GAAP compliant companies pass external audits successfully and are more attractive for investors. Publicly-held companies should have one annual external audit due to the regulations of the Securities Act of 1933 and the Securities Exchange Act of 1934. 

Breaking GAAP principles leads to significant monetary fines and ruins the reputation of the company. GAAP compliance is ensured by a professional accountant or accounting team trained in GAAP and the results of an external audit by a CPA firm. 

GAAP: 10 key principles

GAAP is based on 10 key principles that guide the collection, recording, and reporting of a business’s financial information, helping to prevent data tampering and unethical practices. The following list relies on the article published by  Forbes Advisor.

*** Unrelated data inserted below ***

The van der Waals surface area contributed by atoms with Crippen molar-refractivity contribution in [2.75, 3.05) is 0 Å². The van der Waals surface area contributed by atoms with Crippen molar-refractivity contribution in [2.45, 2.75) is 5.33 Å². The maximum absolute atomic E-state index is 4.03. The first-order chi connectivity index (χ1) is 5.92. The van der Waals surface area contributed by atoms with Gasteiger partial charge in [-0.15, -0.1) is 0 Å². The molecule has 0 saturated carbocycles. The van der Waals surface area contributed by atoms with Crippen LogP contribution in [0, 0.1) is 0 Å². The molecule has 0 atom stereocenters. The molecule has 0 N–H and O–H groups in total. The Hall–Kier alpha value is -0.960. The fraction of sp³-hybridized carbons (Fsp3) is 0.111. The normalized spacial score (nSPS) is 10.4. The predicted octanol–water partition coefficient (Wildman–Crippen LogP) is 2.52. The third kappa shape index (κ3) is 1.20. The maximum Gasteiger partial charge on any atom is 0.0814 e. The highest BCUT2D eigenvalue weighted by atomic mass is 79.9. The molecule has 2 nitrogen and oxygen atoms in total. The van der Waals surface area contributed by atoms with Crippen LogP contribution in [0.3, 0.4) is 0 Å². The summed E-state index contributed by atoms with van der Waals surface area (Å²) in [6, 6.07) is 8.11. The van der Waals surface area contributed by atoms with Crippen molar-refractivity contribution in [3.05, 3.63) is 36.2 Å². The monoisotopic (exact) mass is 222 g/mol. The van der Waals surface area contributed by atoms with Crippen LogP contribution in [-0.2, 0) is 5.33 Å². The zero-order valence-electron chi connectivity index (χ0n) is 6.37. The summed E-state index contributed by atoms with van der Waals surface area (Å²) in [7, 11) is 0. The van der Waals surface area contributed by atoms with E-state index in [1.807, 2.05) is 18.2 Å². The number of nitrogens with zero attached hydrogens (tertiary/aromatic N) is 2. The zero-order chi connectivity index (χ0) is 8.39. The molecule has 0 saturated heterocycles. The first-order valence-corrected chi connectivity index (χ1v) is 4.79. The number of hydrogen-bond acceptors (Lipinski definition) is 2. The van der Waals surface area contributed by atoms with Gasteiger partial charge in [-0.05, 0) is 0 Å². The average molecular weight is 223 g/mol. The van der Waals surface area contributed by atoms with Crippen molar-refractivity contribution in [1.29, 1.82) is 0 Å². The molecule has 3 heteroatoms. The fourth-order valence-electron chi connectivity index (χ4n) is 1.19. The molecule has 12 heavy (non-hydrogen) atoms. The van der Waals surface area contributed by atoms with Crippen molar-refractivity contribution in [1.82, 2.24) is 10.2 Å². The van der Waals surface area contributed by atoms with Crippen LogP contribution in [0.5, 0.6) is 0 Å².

A picture showing 10 principles of GAAP

1. Principle of Regularity

This principle requires businesses and accountants to follow GAAP at all times. The regulations can’t be modified or ignored by the financial team under any circumstances.

2. Principle of Consistency

The same standards and practices should be used by the financial team or an accountant during all the accounting periods. If a company chooses to change some method or practice, or a new accounting team brings its practice, it should be fully documented, explained in the financial statements. For example, GAAP allows a company to use all three of inventory accountability methods, and if your business changes from LIFO (not accepted by the IFRS) to FIFO, it should be noted. Thus, all information that the company presents should be consistent.

3. Principle of Sincerity

The Principle of Sincerity means that an accountant or a financial team provides the financial information in an accurate and unbiased manner. Even though the business might be in an unfavorable financial situation, such a situation should be reported as it is.